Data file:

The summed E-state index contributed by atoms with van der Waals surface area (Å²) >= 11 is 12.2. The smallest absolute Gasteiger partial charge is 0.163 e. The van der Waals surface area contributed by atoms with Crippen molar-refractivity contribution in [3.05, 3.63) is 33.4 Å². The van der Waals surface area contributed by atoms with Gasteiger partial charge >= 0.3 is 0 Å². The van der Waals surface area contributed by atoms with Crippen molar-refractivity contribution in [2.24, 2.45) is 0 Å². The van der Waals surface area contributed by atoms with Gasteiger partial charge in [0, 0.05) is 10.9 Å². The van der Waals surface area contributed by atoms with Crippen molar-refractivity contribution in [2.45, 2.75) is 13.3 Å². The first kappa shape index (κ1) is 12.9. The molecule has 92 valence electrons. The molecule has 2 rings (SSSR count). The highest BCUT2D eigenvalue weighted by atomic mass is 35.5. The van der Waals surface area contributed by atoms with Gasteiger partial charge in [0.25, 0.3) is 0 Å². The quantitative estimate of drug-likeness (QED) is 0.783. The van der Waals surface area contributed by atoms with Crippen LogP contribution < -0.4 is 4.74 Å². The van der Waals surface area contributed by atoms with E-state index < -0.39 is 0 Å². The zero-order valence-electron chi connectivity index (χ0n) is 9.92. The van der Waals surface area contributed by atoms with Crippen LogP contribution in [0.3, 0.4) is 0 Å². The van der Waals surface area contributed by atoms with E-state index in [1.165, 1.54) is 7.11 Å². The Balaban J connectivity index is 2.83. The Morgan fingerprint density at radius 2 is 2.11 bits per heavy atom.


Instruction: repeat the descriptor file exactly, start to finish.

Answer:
The summed E-state index contributed by atoms with van der Waals surface area (Å²) >= 11 is 12.2. The smallest absolute Gasteiger partial charge is 0.163 e. The van der Waals surface area contributed by atoms with Crippen molar-refractivity contribution in [3.05, 3.63) is 33.4 Å². The van der Waals surface area contributed by atoms with Gasteiger partial charge >= 0.3 is 0 Å². The van der Waals surface area contributed by atoms with Crippen molar-refractivity contribution in [2.24, 2.45) is 0 Å². The van der Waals surface area contributed by atoms with Gasteiger partial charge in [0, 0.05) is 10.9 Å². The van der Waals surface area contributed by atoms with Crippen molar-refractivity contribution in [2.45, 2.75) is 13.3 Å². The first kappa shape index (κ1) is 12.9. The molecule has 92 valence electrons. The molecule has 2 rings (SSSR count). The highest BCUT2D eigenvalue weighted by atomic mass is 35.5. The van der Waals surface area contributed by atoms with Gasteiger partial charge in [0.25, 0.3) is 0 Å². The quantitative estimate of drug-likeness (QED) is 0.783. The van der Waals surface area contributed by atoms with Crippen LogP contribution < -0.4 is 4.74 Å². The van der Waals surface area contributed by atoms with E-state index < -0.39 is 0 Å². The zero-order valence-electron chi connectivity index (χ0n) is 9.92. The van der Waals surface area contributed by atoms with Crippen LogP contribution in [0.3, 0.4) is 0 Å². The van der Waals surface area contributed by atoms with E-state index in [1.165, 1.54) is 7.11 Å². The Balaban J connectivity index is 2.83. The Morgan fingerprint density at radius 2 is 2.11 bits per heavy atom.